Very few organisations are actually getting real value from their marketing data
As our partner, RAPP’s Tania Feeley and I told the audience at this year’s MAD//Fest: very few organisations are actually getting real value from their marketing data. So if you thought your business was the only one making a hash of it, you’re not alone.
Back in the late 1800s – and long before the obsession with data began – John Wanamaker famously said: “Half of my marketing doesn’t work. I just don’t know which half”.
This quote will still resonate with a lot of marketers today. But most will know that expecting half of their marketing to work is incredibly ambitious.
Ad CTRs today hover below the 1% mark, meaning that it’s more like 99% of our marketing that isn’t working. And with advertising spend set to top $560bn this year in the US alone, there’s a lot of money that could be put to better use.
Have we only been looking at half the story?
In the midst of the ‘data boom’, we’ve been so myopically focused on what data tells us and the efficiency data brings that we’ve reduced creativity to the lowest common denominator.
In Orlando Woods’ book Lemon (described as a repair manual to reverse the crisis in creative effectiveness) he analyses 620 ads that appeared during Coronation Street between 2004–18. This analysis revealed a decline in the use of characters, wordplay, double meaning and metaphors. This indicated that advertising is becoming less self-aware, and containing fewer cultural references and stories. In other words, we’re becoming less creative in our marketing campaigns because we’re afraid about what the data is going to say if we take those risks and they don’t pay off when it comes to ad performance.
There needs to be a way for data to work intimately with creativity
Fear of risk-taking is the opposite of what marketing is supposed to be all about. There needs to be a way for data to work intimately with creativity.
Creative is data too
Because the creative is what makes us click. The images, the layout, the offers, the copy, the colours… these are all features that catch our attention. And despite what your Creative Director might tell you, there isn’t a perfect creative solution. If there was, we wouldn’t still be dealing in single figure response rates and increasingly plunging ad performance despite all our clever audience analytics and data-driven strategies.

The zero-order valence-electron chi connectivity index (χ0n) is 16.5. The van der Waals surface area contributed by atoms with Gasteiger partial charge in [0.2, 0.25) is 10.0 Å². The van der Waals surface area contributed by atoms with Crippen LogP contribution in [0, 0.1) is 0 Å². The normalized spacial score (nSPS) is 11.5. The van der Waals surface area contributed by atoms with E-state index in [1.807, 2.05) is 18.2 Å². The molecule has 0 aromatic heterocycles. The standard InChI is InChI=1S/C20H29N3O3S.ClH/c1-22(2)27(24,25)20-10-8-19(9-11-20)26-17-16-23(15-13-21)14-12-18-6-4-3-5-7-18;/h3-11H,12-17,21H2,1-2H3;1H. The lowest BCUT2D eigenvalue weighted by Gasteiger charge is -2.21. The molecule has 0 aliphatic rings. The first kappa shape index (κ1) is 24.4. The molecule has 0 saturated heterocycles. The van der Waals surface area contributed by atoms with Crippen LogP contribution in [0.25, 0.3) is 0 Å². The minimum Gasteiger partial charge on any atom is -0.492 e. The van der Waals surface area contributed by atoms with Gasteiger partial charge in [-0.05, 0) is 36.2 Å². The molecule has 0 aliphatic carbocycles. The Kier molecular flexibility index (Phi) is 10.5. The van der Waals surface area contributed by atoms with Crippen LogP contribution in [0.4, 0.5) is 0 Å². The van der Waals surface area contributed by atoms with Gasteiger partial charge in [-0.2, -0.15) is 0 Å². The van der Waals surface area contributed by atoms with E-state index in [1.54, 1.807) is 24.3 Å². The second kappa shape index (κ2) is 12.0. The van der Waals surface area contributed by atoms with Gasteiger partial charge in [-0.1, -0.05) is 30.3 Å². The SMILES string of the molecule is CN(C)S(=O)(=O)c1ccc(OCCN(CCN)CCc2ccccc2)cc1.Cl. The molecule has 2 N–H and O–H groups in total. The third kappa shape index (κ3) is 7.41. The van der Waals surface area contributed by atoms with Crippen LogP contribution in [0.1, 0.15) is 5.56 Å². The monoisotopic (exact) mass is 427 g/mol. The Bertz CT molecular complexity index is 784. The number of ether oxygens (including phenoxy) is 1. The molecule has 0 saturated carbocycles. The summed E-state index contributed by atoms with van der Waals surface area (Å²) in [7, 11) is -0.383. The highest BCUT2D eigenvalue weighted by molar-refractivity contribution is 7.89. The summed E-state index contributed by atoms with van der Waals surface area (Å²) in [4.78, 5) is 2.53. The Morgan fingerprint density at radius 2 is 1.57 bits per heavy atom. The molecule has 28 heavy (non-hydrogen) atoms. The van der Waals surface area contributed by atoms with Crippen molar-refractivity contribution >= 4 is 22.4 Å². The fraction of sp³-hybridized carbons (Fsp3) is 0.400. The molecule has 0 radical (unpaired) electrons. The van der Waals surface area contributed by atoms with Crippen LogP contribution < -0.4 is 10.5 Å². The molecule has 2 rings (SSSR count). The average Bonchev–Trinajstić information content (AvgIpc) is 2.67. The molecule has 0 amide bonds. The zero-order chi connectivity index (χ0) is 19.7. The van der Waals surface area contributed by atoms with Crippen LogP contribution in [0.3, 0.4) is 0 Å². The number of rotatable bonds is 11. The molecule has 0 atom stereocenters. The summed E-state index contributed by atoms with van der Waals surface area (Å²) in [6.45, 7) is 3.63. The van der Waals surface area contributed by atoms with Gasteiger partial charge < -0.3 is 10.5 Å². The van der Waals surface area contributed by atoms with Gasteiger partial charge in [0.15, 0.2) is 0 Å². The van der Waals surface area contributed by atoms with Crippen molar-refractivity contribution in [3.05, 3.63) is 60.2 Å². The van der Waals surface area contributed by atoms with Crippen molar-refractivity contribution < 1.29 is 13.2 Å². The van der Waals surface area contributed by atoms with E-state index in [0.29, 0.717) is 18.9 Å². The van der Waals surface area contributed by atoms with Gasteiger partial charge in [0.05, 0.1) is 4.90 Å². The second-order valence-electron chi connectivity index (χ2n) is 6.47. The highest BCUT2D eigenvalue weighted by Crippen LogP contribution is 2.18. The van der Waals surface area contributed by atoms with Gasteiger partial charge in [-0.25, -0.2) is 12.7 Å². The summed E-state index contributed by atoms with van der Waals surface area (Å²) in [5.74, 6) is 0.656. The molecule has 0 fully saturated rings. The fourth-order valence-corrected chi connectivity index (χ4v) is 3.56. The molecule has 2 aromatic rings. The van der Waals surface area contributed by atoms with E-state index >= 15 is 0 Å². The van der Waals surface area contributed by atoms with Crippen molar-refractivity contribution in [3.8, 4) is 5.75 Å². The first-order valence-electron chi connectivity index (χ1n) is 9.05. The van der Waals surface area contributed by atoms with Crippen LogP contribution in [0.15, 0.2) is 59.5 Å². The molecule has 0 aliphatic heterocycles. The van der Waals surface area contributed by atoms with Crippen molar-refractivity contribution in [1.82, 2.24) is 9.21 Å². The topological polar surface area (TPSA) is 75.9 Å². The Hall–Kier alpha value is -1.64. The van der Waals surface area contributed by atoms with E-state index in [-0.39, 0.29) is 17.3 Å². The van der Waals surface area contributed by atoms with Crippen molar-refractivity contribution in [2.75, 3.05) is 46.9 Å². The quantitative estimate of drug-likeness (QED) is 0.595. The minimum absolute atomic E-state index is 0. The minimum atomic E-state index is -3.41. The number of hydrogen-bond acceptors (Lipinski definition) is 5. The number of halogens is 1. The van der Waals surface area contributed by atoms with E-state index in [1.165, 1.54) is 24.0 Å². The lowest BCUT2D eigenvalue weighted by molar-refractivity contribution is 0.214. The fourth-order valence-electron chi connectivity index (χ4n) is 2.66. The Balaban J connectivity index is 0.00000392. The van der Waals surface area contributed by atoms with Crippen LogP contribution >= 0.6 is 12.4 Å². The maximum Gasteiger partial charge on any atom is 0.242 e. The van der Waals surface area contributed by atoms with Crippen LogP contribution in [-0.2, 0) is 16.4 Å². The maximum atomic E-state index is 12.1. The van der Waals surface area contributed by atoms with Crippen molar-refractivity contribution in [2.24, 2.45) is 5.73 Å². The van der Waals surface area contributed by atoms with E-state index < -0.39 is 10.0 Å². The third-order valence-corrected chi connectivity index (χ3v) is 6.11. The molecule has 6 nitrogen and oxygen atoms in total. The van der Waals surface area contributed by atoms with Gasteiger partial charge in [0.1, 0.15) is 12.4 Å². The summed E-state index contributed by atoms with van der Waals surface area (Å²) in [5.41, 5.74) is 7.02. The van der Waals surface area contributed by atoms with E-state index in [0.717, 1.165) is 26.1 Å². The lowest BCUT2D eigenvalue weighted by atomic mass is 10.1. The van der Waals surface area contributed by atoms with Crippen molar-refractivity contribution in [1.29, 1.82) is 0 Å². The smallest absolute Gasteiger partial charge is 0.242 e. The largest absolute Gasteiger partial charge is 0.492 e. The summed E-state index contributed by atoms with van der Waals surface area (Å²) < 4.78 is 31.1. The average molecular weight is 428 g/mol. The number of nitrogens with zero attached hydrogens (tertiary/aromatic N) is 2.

Those images, layouts, offers, copy and colours can all be boiled down to data too. And understanding the features present in each creative, and using them hand-in-hand with the data insights we can gather from campaigns, gives us access to the ‘secret’ to successful marketing.
Using data and AI to find what really makes us click
Combining behavioural insights from past campaigns with the creative data of each of our creatives allows us to predict what ads are going to have a higher performance. This is a process we at Datasine call ‘semantic content analysis’, and it’s something every marketer can do themselves by identifying the features in each ad and seeing how these correlate to the performance of those ads.
Using semantic content analysis means putting creativity at the very heart of the marketing process. With data-backed insights into what types of content work and why marketers can take risks and innovate – two factors that are behind the very best campaigns and the highest conversions.
But the more ads you have, the harder it is to scale this analysis. We need something that can perform these tasks in moments: AI.
AI can step in to analyse the features in the image and relate them to performance much faster than a human can with much greater efficiency.
Semantic content analysis is something our flagship product, Datasine Connect, is designed to do. The AI platform uses Facebook Ads engagement data to rank and rate the creatives marketers upload based on data-driven predictions about their success, saving time, money and resources for marketers while increasing conversions by 33% and more.